Conversation with the Barber

Went to have my hair cut on New Year’s Eve by my regular barber. His name is Emenike. Good looking, average height, well-groomed beard, with a lean physique you get from hard labour – he hardly has any fat on him. Naturally, I have checked out his butt and he has absolutely nothing to be ashamed about.

Ngo Okafor

When I go to see him, I tell him what I want done and he does it. We never have any conversations. He hardly talks anyway; he just gets on with it, unlike other barbers who like to give their unsolicited opinion of everything they see on TV, Nigerian Politics and outside the shop window.

Half way through cutting my hair the following conversation ensued:

Emenike: You no travel?

This is not an unusual question to ask between Nigerians around the Christmas holidays as it is customary we travel home to celebrate with our families. It is also an opportunity to show real or often imagined affluence and showcase ourselves.  In the process  single straight Nigerians get future spouses. Being a gay man and not being out to my village, I am not prepared to spend £££ on a 2 week trip to be bombarded with questions about my marital status and be subjected to a long array of potential brides to choose from. So I use Skype to stay in touch during the festive season and feign bad connection when the question of marriage comes up.

Me: No, I didn’t. Work has been too busy.

Em: What part of Nigeria are you from?

Me: The East. Imo state.

Em: Eziokwu!!? E na su Igbo? Really? Do you speak Igbo?

He said this with the joy of a proverbial shepard who has just found his long lost sheep. Igbo is the language spoken by the Igbos  from the Eastern part of Nigeria, where I come from.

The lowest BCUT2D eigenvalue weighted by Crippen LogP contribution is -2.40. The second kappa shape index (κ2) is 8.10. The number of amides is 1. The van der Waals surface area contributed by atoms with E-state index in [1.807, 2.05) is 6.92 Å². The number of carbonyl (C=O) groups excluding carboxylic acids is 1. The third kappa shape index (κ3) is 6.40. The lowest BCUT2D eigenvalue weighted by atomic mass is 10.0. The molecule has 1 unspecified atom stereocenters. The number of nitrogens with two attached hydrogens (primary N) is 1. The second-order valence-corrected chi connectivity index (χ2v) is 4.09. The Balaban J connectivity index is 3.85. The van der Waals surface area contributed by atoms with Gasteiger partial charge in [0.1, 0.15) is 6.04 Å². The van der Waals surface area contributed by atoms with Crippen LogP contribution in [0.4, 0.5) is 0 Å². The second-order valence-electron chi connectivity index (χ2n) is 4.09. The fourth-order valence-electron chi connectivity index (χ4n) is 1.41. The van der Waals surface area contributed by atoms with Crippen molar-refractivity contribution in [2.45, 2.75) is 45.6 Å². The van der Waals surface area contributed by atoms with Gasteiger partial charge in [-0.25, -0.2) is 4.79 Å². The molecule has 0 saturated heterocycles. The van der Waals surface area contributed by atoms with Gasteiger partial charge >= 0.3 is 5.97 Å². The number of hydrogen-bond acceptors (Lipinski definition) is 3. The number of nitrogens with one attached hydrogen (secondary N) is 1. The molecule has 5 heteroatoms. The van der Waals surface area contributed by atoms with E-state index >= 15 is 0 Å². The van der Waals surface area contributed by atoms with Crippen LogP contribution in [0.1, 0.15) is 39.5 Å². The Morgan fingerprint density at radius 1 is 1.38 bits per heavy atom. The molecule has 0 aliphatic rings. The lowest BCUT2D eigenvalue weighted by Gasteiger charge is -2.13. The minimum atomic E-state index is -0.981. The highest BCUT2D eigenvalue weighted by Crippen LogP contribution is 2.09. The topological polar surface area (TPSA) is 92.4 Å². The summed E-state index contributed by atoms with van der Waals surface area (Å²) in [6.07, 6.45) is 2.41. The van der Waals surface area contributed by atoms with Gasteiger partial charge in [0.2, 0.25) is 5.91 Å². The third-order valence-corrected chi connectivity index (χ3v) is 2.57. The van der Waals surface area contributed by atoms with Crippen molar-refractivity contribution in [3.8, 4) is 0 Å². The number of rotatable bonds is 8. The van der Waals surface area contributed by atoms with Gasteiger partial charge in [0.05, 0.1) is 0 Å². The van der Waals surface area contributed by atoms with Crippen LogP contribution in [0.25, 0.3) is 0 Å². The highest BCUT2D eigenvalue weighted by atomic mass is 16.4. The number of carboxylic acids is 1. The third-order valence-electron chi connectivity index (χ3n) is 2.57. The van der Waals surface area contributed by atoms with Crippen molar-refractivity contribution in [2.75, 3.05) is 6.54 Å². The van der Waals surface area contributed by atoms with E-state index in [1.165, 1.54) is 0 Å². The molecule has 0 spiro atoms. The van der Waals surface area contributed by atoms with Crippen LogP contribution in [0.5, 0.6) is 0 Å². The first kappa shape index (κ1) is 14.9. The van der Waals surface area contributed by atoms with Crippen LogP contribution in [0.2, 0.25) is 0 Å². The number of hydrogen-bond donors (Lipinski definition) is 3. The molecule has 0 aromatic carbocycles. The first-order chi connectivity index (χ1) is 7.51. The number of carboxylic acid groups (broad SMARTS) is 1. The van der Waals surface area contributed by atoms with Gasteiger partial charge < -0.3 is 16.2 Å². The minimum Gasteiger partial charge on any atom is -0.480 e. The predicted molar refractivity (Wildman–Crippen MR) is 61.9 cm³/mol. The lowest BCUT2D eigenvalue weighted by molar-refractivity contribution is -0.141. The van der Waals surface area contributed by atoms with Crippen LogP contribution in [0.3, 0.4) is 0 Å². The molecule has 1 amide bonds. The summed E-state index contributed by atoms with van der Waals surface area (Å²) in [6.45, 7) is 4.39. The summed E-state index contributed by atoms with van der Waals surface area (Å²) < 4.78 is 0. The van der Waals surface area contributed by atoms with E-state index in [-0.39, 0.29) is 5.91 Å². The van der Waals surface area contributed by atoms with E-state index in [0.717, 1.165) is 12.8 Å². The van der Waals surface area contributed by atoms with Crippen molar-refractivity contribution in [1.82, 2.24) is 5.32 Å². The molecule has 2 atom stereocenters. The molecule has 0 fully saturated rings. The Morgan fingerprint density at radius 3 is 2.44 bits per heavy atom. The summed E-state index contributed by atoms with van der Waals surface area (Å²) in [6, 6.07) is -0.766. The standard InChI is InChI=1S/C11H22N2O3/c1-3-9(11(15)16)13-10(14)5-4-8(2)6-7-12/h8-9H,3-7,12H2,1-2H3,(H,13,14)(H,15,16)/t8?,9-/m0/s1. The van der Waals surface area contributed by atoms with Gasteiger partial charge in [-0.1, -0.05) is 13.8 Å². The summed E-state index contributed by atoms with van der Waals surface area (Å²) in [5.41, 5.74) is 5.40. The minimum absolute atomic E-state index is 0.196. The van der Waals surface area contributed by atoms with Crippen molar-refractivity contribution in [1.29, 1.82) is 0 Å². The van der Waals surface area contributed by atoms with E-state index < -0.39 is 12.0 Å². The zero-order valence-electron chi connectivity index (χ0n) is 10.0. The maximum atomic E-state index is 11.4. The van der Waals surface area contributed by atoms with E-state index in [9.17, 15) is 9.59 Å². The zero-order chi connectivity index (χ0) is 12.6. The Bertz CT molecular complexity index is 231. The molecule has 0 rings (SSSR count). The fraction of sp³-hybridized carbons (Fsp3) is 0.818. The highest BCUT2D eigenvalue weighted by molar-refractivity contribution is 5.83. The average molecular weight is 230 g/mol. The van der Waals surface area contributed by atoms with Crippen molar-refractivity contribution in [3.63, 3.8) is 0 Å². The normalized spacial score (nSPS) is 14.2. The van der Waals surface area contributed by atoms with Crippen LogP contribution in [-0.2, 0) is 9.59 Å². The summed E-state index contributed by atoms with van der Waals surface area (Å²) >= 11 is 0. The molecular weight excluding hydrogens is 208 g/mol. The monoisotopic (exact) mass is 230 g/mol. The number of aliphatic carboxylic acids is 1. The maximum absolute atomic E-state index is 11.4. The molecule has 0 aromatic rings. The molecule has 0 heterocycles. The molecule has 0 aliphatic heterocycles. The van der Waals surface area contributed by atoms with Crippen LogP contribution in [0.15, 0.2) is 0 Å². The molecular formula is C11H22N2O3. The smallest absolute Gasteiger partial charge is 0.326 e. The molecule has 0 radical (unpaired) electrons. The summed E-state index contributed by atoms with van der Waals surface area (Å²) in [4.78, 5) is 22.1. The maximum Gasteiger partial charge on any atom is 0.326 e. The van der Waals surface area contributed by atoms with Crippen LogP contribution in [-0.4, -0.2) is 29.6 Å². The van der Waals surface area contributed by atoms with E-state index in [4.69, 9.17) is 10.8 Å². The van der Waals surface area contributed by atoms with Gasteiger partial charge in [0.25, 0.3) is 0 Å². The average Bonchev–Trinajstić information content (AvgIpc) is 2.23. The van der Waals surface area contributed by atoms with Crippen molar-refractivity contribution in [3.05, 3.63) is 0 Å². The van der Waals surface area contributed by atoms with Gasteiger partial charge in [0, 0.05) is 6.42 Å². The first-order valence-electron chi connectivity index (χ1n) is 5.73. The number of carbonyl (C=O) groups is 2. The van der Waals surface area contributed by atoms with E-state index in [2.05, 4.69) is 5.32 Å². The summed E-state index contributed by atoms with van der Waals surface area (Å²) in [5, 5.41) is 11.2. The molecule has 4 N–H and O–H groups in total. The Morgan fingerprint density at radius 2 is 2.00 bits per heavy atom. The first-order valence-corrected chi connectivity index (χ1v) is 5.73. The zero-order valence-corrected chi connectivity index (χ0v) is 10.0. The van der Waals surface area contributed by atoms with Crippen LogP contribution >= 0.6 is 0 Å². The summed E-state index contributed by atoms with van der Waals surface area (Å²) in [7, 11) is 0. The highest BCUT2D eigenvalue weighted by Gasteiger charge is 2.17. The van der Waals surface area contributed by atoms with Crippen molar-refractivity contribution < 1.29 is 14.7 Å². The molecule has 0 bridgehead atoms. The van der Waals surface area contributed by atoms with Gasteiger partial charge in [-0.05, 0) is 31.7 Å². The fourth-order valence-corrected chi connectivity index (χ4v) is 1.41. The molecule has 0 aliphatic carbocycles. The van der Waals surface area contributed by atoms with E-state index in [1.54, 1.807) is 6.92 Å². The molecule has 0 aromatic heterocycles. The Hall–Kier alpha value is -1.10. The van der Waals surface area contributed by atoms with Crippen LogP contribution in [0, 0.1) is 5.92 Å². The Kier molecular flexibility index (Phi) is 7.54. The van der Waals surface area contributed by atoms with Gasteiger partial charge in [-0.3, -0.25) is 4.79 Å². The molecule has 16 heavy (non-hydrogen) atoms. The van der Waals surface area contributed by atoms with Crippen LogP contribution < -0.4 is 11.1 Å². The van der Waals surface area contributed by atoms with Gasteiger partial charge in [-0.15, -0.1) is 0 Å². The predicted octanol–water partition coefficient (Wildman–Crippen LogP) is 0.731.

Me: Ehe nu. Ofuma ofuma (Of course I do. Very well for that matter) 

The rest of our conversation is held in Igbo.

Em: Did you know I am Igbo? Why haven’t you spoken it to me before all this time you have been coming here?

Me: No real reason. Most times I just want to cut my hair and go. Ndo biko. I am sorry.

Em: Ok, no problem. When was the last time you went home?

Another question we tend to ask each other to ascertain if we have the correct documentation to allow us back into Britain or we just don’t have that many family ties left at home.

Me: 2008. My family (brother and sister) are here. My parents visit every year.

Em: Are you married?

Me: No?

Em: Eh? Why?!?

There was shock in his voice. Like it is a mortal sin to be male, Igbo and living in South London.

Me: It just hasn’t happened.

Em: You have a girlfriend?

Me: No

Em: Ah ah? Why now?!?

Now he is really worried for my existence on this earth

Me: Women don’t interest me.

WTF?!! Did I just say that in a testosterone filled  Nigerian Barbers’ shop??

Em: What interests you then?

Me: Men.

Em: Ok. I wouldn’t have guessed. You don’t look it.

Igbo

Em: Are you proud? Do you hide it?

Me: I am telling you now, aren’t I? If anyone asks me I will tell them. I have come too far  to start denying.

Em: Are you male or female?

Wow…that threw me a bit…He is asking if I am top or bottom. Is he interested? Going by all my escapades both published and unpublished on this blog and my recent failed attempt to bottom, my response wasn’t a lie.

Me: Male.

Em: There is a guy from my village who lives around here. He is like a brother to me, so we talk. Everyone knows he is a female. The way he carries himself, but he is still hiding it. I told him he is here now in the UK, he can live freely. He got married to a white girl and got his papers then the marriage ended. The other day he told me he went home and got married and the girl is pregnant(!) I really don’t know why he did it?